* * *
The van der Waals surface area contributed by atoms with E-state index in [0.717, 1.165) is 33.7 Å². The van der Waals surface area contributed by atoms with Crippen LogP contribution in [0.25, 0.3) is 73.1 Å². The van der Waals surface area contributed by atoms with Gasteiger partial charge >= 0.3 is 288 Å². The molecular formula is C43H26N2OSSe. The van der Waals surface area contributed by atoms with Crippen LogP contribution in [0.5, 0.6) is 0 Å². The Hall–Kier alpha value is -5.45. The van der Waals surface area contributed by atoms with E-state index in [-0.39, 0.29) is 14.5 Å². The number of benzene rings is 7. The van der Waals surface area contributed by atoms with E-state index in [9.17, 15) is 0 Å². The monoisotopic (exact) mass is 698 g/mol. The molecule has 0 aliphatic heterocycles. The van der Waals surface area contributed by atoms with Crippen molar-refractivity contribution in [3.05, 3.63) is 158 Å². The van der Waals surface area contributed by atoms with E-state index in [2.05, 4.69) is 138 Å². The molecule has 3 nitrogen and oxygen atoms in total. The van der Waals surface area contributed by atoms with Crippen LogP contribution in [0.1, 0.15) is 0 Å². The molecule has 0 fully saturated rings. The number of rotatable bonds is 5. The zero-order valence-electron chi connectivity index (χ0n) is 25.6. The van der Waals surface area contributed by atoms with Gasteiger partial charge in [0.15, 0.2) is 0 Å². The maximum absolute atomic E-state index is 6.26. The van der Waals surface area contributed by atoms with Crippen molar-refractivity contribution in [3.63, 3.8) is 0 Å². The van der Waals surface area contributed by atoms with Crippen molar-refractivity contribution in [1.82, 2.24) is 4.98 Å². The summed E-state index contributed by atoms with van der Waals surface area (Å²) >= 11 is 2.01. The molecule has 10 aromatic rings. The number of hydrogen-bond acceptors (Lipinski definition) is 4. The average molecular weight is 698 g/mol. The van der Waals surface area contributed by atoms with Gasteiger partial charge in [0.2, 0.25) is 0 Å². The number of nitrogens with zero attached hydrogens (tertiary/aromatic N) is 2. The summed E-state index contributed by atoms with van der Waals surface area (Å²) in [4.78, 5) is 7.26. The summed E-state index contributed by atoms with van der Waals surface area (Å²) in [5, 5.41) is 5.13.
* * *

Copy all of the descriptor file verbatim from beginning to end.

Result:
The van der Waals surface area contributed by atoms with E-state index in [0.717, 1.165) is 33.7 Å². The van der Waals surface area contributed by atoms with Crippen LogP contribution in [0.25, 0.3) is 73.1 Å². The van der Waals surface area contributed by atoms with Gasteiger partial charge >= 0.3 is 288 Å². The molecular formula is C43H26N2OSSe. The van der Waals surface area contributed by atoms with Crippen LogP contribution in [0.5, 0.6) is 0 Å². The Hall–Kier alpha value is -5.45. The van der Waals surface area contributed by atoms with E-state index in [-0.39, 0.29) is 14.5 Å². The number of benzene rings is 7. The van der Waals surface area contributed by atoms with E-state index in [9.17, 15) is 0 Å². The monoisotopic (exact) mass is 698 g/mol. The molecule has 0 aliphatic heterocycles. The van der Waals surface area contributed by atoms with Crippen molar-refractivity contribution in [3.05, 3.63) is 158 Å². The van der Waals surface area contributed by atoms with E-state index in [2.05, 4.69) is 138 Å². The molecule has 3 nitrogen and oxygen atoms in total. The van der Waals surface area contributed by atoms with Crippen LogP contribution in [0.1, 0.15) is 0 Å². The molecule has 0 fully saturated rings. The number of rotatable bonds is 5. The zero-order valence-electron chi connectivity index (χ0n) is 25.6. The van der Waals surface area contributed by atoms with Gasteiger partial charge in [0.15, 0.2) is 0 Å². The maximum absolute atomic E-state index is 6.26. The van der Waals surface area contributed by atoms with Crippen molar-refractivity contribution in [3.63, 3.8) is 0 Å². The van der Waals surface area contributed by atoms with Crippen molar-refractivity contribution in [1.82, 2.24) is 4.98 Å². The summed E-state index contributed by atoms with van der Waals surface area (Å²) >= 11 is 2.01. The molecule has 10 aromatic rings. The number of hydrogen-bond acceptors (Lipinski definition) is 4. The average molecular weight is 698 g/mol. The van der Waals surface area contributed by atoms with Gasteiger partial charge in [0.2, 0.25) is 0 Å². The number of nitrogens with zero attached hydrogens (tertiary/aromatic N) is 2. The summed E-state index contributed by atoms with van der Waals surface area (Å²) in [4.78, 5) is 7.26. The summed E-state index contributed by atoms with van der Waals surface area (Å²) in [5, 5.41) is 5.13.